AR15/M16 The rest of the story...

by Byron, Saturday, September 12, 2020, 14:39 (12 days ago)

Much has been said through the years about the shortcomings of the AR15/M16 pattern of rifles and much of that is simply untrue.

Most have heard that when their best friends uncle Bob was in the 'nam he carried an M16 made and marked by Mattel and that the bullets would "rise" and tumble out of the muzzle.

That the 5.56mm round was only good for gophers and would not carry up and was only effective at close range.

Then the story from some years back (on this site) about a local BBQ with a young gentleman (REMF) fresh from the "sandbox" when given the opportunity to shoot a M1 Garand pronounced it superior in every way to the POS M4 issued and that he would have preferred it.

Then the response from a respected long term member of the board to a picture of my son in 2007 who was a USMC grunt in Fallugah and Ramadi with his M203 was that "at least he could count on at least one round going off".

Yada yada...

Anyway this is in my opinion the most in depth study on the history of the failure of the M16 when first fielded in VN.

A valuable insight into the military industrial complex.



AR15/M16 story...

by Gunner ⌂ @, St Louis, Saturday, September 12, 2020, 15:36 (11 days ago) @ Byron

First off......that sight is really hard to read anything on with all the crap on the sides, the narrow text field and stuff bouncing up and down.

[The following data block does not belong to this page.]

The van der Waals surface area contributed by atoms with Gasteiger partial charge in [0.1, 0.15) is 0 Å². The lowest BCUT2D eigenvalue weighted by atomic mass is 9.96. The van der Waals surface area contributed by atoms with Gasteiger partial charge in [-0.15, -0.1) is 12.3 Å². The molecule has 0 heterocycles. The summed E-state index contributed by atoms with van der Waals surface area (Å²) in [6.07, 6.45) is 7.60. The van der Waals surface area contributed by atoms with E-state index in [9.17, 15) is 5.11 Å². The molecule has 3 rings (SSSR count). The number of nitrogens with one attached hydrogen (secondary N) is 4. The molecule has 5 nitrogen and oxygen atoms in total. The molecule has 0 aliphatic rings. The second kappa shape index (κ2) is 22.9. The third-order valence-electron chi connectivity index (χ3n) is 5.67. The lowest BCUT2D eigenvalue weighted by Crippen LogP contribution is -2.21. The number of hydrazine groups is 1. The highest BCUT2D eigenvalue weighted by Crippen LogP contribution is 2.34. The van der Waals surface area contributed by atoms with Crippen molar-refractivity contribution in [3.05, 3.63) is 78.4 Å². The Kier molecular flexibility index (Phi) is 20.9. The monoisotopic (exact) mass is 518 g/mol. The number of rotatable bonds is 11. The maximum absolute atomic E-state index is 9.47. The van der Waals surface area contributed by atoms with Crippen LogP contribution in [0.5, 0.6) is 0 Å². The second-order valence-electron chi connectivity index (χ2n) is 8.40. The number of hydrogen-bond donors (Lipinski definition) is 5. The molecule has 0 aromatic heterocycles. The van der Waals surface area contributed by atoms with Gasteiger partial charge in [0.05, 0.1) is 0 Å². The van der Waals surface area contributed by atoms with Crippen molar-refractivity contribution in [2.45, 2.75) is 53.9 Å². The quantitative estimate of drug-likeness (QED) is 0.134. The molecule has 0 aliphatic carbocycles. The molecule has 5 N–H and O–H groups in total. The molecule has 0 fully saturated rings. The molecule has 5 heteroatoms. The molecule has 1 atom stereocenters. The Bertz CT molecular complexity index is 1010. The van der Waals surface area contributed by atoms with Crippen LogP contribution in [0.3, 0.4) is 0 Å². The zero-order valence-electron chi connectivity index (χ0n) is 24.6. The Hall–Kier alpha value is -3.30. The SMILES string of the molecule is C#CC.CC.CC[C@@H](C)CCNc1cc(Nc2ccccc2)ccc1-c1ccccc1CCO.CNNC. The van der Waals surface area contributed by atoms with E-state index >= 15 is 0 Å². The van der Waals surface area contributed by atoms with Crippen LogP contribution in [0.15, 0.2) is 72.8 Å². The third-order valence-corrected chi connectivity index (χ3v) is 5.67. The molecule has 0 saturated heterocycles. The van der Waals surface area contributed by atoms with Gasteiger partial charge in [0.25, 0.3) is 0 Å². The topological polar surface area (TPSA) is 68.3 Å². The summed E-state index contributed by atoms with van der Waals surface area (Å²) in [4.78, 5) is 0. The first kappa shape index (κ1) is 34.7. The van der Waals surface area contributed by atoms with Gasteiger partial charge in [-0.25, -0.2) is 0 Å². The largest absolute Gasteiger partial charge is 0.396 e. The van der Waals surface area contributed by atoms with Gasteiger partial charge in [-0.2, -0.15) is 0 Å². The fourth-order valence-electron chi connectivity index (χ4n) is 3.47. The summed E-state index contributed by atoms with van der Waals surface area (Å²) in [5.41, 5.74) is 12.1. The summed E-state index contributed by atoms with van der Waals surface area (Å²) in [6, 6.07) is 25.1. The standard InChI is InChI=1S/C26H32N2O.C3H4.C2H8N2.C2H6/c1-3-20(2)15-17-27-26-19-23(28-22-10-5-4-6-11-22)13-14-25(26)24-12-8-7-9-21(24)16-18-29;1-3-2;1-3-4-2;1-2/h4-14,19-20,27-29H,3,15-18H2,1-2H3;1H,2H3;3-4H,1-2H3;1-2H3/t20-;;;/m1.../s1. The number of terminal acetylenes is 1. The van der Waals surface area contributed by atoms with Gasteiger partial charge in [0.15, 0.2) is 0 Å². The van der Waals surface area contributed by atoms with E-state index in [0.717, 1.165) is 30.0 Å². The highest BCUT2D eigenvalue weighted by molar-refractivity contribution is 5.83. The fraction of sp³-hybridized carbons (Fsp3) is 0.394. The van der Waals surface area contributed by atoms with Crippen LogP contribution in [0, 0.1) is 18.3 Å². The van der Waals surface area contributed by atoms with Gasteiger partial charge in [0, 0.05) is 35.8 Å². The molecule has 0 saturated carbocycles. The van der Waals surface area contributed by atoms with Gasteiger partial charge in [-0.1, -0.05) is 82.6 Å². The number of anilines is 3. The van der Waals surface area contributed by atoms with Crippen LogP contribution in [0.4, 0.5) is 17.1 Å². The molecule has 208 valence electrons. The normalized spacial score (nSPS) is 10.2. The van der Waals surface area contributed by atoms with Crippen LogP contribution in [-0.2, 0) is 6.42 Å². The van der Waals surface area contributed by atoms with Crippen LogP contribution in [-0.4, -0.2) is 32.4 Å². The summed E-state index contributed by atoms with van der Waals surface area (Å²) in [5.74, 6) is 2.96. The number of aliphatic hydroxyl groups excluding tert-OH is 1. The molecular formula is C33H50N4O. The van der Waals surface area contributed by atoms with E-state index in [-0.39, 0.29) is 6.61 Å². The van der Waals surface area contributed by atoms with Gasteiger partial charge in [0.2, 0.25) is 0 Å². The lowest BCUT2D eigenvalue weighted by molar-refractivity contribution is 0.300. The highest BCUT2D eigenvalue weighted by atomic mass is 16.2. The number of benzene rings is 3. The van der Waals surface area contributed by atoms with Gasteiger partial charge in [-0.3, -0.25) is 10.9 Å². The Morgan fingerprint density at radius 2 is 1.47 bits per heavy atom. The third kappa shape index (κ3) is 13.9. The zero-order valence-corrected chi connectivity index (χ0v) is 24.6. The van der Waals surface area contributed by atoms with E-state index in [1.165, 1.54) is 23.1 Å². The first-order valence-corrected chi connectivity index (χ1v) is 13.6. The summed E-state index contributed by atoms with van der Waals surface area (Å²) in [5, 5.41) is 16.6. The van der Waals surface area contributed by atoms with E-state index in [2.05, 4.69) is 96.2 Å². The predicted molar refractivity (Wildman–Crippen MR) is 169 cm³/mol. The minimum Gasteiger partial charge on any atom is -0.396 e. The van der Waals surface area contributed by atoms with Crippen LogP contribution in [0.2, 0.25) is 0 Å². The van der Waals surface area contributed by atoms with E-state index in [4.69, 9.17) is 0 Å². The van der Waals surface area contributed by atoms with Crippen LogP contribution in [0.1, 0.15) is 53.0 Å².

Secondly, I didn't see anything new, everything is old news and well documented and the author mainly list all the well known issues from the early deployments. As the war went on most issues were corrected which left problems mainly due to lack of care and basic maintenance.

And the usual "M16 maintenance and handling is too much for basic recruits" and is "hard to learn" is total BS. Pop a AR15 apart in front of a non gun person and watch the expression on their face, total amazement that the rifle came apart so quick and easy.

The AR15 is like any other weapon, some like it some don't, there is a correct usage and a non-correct usage. Know of idiots who went wild boar hunting with a 9mm and wondered why the hog ran off, me I take a Ruger Alaskan in 416 Ruger, and no, they do not run off on my shot.


41 Mags rule, Baers rock!

AR15/M16 The rest of the story...

by bj @, Saturday, September 12, 2020, 21:10 (11 days ago) @ Byron